Which Joe gave his name to ‘sloppy joes’? We look at five interesting sandwiches and their lexical origins.
Any of various fevers with intense sweating, epidemic in England in the 15th–16th centuries.
- ‘His two sons died of the sweating sickness in 1551, when the dukedom became extinct.’
- ‘They lived at Ludlow Castle, but had little time together, for poor Arthur died only a few months later, perhaps of tuberculosis or the fever called the sweating sickness.’
- ‘Linking contagion with the poor has been common since at least the early modern period, when they were blamed for plague, typhus, sweating sickness, and syphilis.’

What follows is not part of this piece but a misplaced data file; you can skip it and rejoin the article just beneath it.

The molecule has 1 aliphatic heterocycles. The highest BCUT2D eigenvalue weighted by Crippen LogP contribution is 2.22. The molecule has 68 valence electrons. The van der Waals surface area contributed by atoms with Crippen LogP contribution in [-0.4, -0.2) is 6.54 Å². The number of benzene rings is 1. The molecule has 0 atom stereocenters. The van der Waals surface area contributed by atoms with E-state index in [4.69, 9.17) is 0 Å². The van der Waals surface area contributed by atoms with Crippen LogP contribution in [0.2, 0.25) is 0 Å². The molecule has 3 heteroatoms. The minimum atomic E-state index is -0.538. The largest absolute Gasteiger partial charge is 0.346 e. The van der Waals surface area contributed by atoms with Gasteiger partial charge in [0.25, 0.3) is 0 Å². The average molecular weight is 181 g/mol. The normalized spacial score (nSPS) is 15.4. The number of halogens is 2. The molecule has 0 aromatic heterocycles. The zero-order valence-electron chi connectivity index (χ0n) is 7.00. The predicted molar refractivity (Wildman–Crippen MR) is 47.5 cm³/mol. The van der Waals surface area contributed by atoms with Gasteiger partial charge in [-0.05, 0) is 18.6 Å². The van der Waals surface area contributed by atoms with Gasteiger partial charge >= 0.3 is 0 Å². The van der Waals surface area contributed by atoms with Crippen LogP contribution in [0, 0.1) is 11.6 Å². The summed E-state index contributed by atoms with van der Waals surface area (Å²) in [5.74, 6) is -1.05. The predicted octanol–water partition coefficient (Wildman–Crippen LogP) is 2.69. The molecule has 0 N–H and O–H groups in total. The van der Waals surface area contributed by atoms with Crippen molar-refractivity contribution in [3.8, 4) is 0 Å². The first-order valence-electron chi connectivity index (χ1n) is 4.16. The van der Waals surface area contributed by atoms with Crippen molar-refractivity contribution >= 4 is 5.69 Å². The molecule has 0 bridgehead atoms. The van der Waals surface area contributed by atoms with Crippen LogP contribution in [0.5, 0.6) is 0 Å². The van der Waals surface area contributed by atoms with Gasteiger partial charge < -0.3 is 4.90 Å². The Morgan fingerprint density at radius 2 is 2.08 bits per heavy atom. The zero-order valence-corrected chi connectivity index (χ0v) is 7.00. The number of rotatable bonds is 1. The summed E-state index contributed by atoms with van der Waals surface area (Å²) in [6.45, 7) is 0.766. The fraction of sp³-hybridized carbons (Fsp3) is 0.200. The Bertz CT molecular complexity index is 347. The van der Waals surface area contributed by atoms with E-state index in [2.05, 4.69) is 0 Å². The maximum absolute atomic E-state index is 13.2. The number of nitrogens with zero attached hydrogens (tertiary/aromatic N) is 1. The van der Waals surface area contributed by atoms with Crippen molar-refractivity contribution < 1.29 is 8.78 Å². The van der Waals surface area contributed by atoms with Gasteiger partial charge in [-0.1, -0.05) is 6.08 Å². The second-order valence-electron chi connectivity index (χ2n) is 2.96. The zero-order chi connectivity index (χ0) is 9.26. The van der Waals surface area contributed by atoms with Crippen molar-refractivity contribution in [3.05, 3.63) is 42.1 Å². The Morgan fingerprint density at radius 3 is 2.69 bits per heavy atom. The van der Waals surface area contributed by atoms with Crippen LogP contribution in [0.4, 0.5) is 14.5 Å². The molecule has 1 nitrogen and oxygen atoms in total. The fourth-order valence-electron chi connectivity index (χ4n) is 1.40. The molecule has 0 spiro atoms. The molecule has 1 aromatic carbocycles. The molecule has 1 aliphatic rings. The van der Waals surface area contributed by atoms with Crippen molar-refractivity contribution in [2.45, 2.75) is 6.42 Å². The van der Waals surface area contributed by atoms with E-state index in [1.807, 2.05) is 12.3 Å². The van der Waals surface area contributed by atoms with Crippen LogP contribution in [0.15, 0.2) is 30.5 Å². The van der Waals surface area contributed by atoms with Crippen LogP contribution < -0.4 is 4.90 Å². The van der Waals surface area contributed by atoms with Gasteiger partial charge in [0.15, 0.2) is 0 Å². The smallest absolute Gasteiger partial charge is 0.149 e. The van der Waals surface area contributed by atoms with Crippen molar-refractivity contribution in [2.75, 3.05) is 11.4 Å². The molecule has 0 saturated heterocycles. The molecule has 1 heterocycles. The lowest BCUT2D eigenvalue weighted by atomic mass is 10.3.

- ‘I am writing to tell you that your father, the Viscount, has died of the sweating sickness these three days past.’
- ‘We have had a bad bout of the sweating sickness in the western wards.’
We take a look at several popular, though confusing, punctuation marks.
From Afghanistan to Zimbabwe, discover surprising and intriguing language facts from around the globe.
The definitions of ‘buddy’ and ‘bro’ in the OED have recently been revised. We explore their history and increase in popularity.